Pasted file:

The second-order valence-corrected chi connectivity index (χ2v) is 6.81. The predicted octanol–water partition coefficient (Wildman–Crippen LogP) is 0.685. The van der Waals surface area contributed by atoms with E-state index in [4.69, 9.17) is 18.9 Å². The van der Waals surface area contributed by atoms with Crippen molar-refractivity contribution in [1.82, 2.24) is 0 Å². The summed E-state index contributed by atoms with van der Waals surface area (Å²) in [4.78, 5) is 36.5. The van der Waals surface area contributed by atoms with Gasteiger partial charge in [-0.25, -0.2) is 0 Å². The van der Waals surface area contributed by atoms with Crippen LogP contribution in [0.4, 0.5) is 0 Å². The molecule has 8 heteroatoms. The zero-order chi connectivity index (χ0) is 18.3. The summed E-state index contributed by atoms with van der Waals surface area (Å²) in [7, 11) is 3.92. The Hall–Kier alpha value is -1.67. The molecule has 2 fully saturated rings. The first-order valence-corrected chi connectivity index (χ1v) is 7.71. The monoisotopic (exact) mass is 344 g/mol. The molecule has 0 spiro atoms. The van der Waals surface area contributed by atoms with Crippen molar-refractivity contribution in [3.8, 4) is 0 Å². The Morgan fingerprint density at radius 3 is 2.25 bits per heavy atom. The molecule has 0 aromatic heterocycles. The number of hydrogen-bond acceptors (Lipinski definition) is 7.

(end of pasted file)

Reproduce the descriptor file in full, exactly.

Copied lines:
The second-order valence-corrected chi connectivity index (χ2v) is 6.81. The predicted octanol–water partition coefficient (Wildman–Crippen LogP) is 0.685. The van der Waals surface area contributed by atoms with E-state index in [4.69, 9.17) is 18.9 Å². The van der Waals surface area contributed by atoms with Crippen molar-refractivity contribution in [1.82, 2.24) is 0 Å². The summed E-state index contributed by atoms with van der Waals surface area (Å²) in [4.78, 5) is 36.5. The van der Waals surface area contributed by atoms with Gasteiger partial charge in [-0.25, -0.2) is 0 Å². The van der Waals surface area contributed by atoms with Crippen LogP contribution in [0.4, 0.5) is 0 Å². The molecule has 8 heteroatoms. The zero-order chi connectivity index (χ0) is 18.3. The summed E-state index contributed by atoms with van der Waals surface area (Å²) in [7, 11) is 3.92. The Hall–Kier alpha value is -1.67. The molecule has 2 fully saturated rings. The first-order valence-corrected chi connectivity index (χ1v) is 7.71. The monoisotopic (exact) mass is 344 g/mol. The molecule has 0 spiro atoms. The van der Waals surface area contributed by atoms with Crippen molar-refractivity contribution in [3.8, 4) is 0 Å². The Morgan fingerprint density at radius 3 is 2.25 bits per heavy atom. The molecule has 0 aromatic heterocycles. The number of hydrogen-bond acceptors (Lipinski definition) is 7.